The singing string quartet effortless combine classical music with contemporary pop music that makes for fascinating entertainment.
The genres of pop and classical music are actually closer in similarity that you might think as Well Strung proved in this live performance, promoting their latest album ‘Under the Covers’ at Live Zedel.
The group has cleverly and imaginatively created some interesting mash-ups including Bach’s Jesu Joy of Man’s Desiring with Ed Sheeran’s ‘Perfect’ or Lady Gaga’s ‘Paparazzi’ with Vivaldi’s ‘Winter’ from the Four Seasons. By doing this the audience gained a solid understanding of how music from different genres can impact and reflect on each other.
But as well as this, Well Strung offer a new way to examine pop music, highlighting the lyrics to great effect it offers audiences a new opportunity to see songs such as ‘Hallelujah’ and ‘Moon River’ in a refreshingly different way. It is fascinating to see how songs such as Britney Spears’ ‘Toxic’ (which translates particularly well onto string instruments) can be easily adapted for a more classical and stripped back approach to great effect.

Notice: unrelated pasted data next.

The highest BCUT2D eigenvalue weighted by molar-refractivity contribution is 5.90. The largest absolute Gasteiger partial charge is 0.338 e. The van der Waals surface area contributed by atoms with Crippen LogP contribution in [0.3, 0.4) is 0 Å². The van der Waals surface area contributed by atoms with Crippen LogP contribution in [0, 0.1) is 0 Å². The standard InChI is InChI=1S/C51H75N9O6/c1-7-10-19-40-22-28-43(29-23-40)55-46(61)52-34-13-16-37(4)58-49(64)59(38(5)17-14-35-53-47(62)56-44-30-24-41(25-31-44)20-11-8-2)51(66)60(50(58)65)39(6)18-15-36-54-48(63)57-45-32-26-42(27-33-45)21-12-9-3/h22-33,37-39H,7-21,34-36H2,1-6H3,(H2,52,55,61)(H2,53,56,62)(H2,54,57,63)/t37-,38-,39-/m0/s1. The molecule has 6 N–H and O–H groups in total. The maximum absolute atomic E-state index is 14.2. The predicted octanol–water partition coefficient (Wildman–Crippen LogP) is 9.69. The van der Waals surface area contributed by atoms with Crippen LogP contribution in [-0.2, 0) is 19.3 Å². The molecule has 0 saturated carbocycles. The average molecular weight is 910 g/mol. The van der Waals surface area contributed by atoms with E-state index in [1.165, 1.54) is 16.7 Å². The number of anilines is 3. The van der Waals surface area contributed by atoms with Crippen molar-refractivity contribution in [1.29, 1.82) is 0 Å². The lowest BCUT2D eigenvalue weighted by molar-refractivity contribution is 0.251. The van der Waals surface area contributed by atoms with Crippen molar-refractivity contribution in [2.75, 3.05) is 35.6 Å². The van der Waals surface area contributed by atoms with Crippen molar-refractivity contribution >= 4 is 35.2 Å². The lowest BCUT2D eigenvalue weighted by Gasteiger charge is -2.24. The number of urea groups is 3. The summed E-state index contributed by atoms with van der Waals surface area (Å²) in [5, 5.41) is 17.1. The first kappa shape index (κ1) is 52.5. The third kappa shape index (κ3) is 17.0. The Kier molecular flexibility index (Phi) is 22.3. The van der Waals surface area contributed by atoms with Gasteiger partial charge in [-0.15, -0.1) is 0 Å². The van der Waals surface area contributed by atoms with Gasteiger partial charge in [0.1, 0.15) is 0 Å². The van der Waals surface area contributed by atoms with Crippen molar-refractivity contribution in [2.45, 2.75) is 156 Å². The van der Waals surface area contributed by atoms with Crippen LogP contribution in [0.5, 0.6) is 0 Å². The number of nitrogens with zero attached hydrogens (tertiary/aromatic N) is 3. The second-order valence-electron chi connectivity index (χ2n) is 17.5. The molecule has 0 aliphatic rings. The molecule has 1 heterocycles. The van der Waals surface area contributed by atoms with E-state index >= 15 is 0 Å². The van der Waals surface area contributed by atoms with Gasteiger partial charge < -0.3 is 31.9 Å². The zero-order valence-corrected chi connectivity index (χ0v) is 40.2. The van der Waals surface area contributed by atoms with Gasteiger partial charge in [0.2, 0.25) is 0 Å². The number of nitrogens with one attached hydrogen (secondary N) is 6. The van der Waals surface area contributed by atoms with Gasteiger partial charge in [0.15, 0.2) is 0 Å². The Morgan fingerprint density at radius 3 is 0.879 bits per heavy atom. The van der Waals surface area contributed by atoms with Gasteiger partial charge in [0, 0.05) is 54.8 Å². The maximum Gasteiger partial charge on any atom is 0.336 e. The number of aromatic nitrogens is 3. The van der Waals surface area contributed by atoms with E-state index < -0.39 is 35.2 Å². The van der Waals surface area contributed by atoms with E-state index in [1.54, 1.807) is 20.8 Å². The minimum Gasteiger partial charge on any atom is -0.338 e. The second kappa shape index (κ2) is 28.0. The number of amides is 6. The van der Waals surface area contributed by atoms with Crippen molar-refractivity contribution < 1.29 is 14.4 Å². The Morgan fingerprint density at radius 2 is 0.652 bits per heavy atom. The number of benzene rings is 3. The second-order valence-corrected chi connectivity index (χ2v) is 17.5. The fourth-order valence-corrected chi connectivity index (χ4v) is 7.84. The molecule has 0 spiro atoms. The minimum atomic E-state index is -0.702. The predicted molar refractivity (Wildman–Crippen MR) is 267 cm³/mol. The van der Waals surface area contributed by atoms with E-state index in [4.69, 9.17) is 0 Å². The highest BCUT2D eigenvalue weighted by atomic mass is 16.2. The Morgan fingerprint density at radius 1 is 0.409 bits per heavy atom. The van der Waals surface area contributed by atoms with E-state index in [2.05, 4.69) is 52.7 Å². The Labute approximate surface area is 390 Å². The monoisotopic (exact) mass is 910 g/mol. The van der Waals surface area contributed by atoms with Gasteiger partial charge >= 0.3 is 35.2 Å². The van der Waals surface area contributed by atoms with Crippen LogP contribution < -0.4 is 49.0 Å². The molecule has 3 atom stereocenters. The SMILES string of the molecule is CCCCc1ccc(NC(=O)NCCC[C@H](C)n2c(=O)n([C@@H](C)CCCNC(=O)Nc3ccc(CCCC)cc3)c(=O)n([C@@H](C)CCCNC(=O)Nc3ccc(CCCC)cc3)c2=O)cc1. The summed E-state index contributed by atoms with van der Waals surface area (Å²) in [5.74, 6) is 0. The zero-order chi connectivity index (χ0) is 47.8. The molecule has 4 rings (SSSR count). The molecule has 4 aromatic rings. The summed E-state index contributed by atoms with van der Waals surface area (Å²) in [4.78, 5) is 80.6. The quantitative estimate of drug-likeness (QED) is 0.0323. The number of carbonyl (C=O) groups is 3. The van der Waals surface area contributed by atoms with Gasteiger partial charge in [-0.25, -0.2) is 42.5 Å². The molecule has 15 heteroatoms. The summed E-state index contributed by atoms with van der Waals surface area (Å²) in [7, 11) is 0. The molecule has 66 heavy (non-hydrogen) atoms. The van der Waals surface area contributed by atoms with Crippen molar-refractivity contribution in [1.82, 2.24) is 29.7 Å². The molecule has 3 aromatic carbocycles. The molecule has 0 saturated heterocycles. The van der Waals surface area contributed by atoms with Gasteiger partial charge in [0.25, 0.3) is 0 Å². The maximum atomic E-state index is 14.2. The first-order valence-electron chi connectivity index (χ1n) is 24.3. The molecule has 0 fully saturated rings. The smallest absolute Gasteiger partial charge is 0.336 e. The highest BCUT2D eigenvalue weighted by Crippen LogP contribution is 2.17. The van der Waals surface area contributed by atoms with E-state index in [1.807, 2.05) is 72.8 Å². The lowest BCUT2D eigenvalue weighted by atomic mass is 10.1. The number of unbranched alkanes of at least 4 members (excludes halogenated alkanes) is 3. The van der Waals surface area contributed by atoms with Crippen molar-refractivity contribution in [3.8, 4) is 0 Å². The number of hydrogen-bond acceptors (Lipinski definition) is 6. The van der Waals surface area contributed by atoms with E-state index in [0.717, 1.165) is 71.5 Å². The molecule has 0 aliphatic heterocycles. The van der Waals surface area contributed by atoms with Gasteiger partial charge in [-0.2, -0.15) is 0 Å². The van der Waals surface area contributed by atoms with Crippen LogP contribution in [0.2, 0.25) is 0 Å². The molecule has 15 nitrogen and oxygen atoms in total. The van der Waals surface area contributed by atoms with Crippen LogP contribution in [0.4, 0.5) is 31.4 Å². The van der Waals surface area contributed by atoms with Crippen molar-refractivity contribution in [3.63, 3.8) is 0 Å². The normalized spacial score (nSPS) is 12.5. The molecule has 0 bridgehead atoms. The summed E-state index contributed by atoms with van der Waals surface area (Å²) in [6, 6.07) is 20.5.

In terms of the performances from the group themselves, each song performed is delivered with great energy and charm that keeps the audience relaxed and entertained. Each member of the group is very confident and self-assured with what they do – but have a sense of humbleness about them, particularly when they are quick to say that they aren’t the first to take a number of different elements of two opposing songs to create something new.
But to combine two different genres of music in this way is no easy task and for the group to keep track of two contrasting tunes in this way is tricky to navigate – but Well Strung make it look effortless. Particular highlights include the lively versions of ‘Do Re Mi’ and ‘Don’t Stop Me Now’ – both of which capture Well Strung’s playful enthusiasm for the style of music that they are playing.
Overall, Well Strung delivered a performance that was enjoyable from beginning to end and filled with an interesting combination of music that will appeal to a large variety of audiences when it comes to future live performances and their latest album Under the Covers.
By Emma Clarendon